Determine what is your goal for your business and know how to achieve it.

May 24, 2020

A lot of people think that when you start a business, that you will make more money compared to working for a salary. There is also a misperception that when you work for yourself that you will eventually be playing golf at least once a week with some big shots while talking about business and making sweet deals and earn pockets full of gold. People also tend to believe that you get a lot more holiday than those 15 days of annual leave that you currently get. Unfortunately this is not the case for most businesses.

Having a business is like having a baby - it costs money and takes your sleep away. A business requires financial investment as well as a huge amount of time and energy.

The hard truth is when you work for yourself, you have no leave. No work no pay. It is as easy as that. So forget about playing golf and taking a holiday every 3 months, at least for the first year or two.

If your business is successful, it should break-even after 2 years, meaning rather than eating your time and money, your investment should, after two years of sweat and probably tears, start paying off and you should start to show profits, even if it is small at first.

In a broad spectrum, you can decide on 2 different businesses, depending on the end goal you would like to achieve:

1) In the first type of business, you probably operate as a sole proprietor or partnership and the goal of the business is simply to not be employed and work for a boss, you want independence - you are happy to make an honest living, doing your normal 8-10 hours of work a day and sustaining your lifestyle. You will only ever earn as much as your time is worth.

2) The second type of business is where your goal is not just independence and making ends meat, but to be that person playing golf on a weekday making sweet deals and earning pockets full of gold. This can be much more risky but the end result can be so much more rewarding.

There is nothing wrong with aiming for business type number 1 - in fact, a lot of entrepreneurs start their journey here. I think a lot of entrepreneurs wish they were happy with sticking to option number one as you can lose a lot of money aiming for business type number 2... Most successful entrepreneurs will probably be able to tell you about a few mistakes they made or ventures that did not take off and the thousands or millions they have lost.

If your goal is business number 2, then you need to be willing to take a few more risks. You cannot achieve the end goal with only selling your time as your time is limited and will always be limited. You must consider options where your income is not directly dependent on your time, consider the following options:

  • Selling or producing a tangible product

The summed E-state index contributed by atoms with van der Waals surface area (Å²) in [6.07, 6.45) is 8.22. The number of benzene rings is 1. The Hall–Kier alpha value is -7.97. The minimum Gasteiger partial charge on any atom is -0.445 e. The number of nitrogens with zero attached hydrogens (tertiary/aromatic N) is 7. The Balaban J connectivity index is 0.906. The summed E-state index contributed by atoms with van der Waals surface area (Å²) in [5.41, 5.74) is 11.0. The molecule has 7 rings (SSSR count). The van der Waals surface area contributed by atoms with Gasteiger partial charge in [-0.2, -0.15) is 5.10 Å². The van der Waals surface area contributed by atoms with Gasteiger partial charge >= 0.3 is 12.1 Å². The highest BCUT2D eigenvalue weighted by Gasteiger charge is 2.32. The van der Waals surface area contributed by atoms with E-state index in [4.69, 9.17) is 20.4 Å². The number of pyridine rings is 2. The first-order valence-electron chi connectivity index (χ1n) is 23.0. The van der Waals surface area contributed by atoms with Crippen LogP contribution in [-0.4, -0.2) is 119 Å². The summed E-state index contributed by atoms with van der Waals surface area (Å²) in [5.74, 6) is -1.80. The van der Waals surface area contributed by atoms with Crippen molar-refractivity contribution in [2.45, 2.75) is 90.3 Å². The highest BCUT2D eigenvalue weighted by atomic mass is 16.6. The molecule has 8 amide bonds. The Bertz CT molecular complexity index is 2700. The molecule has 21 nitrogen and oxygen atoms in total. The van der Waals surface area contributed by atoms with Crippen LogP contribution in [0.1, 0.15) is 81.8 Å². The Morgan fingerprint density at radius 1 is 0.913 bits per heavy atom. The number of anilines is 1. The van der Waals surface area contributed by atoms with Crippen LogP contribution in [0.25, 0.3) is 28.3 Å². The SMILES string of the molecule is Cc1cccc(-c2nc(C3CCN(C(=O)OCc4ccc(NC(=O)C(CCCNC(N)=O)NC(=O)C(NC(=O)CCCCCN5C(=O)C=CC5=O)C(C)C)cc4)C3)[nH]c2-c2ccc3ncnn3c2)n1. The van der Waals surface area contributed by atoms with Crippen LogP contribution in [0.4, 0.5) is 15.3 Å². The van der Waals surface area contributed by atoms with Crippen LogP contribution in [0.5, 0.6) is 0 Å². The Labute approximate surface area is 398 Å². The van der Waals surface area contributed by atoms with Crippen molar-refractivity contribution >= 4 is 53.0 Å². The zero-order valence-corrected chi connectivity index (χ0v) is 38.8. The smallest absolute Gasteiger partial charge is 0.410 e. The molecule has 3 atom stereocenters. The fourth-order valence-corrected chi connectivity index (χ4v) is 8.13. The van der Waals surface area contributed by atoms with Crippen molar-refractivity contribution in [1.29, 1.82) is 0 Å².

• Employ others and sell their time
  • Subscription income from software
  • Royalties from a franchise, the writing of a book or designing of a software or product, etc.

The key is to ensure your income is not dependent on your time alone. It is simple really...

When you aim for one of these types of businesses be sure to minimise your risk. You must consider the following:

  • Ensure your business operates as an independent legal entity to minimise personal risk. It is however important to understand though that it is still possible to be personally liable for certain things within a business, registering an independent legal entity does not mean you have no personal liability and can now be reckless. Understand your risk and limitations.
  • Understand the laws regulating human resources such as the employment equity act, laws regulating employee leave, minimum wage, UIF, PAYE, etc.
  • Proper financial planning, short term and long term.

We highly recommend that you consider consulting professionals to guide you in terms of these points - talk to a lawyer, ensure your contracts are legal, paying that thousand bucks for a contract can seem like a lot, but believe me you will wish you paid a professional rather than having to fund a lawsuit, future you will thank you later.

Consult an accountant. Ensure you understand when it is necessary to register for VAT and when your company requires an audit. Ensure your business is SARS compliant and plan for taxes. Understand tax laws and learn how to be smart about your taxes, SARS provides businesses with many ways to pay less taxes, but it can take a bit of work, believe me, it is worth it.

If your business is based in South Africa, make sure you know when it is necessary to be BEE compliant and the different levels of BEE.

In our blogs we try to provide as much guidance as possible, however every business is different and requires some personalisation. If you do not need assistance from our Nyfti team, we hope that we can at least guide you in asking the right questions and knowing what to consider when you are starting your business. Feel free to give our team a call for some personalised assistance.

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Marilie La Grange
CEO of Nyfti Solutions

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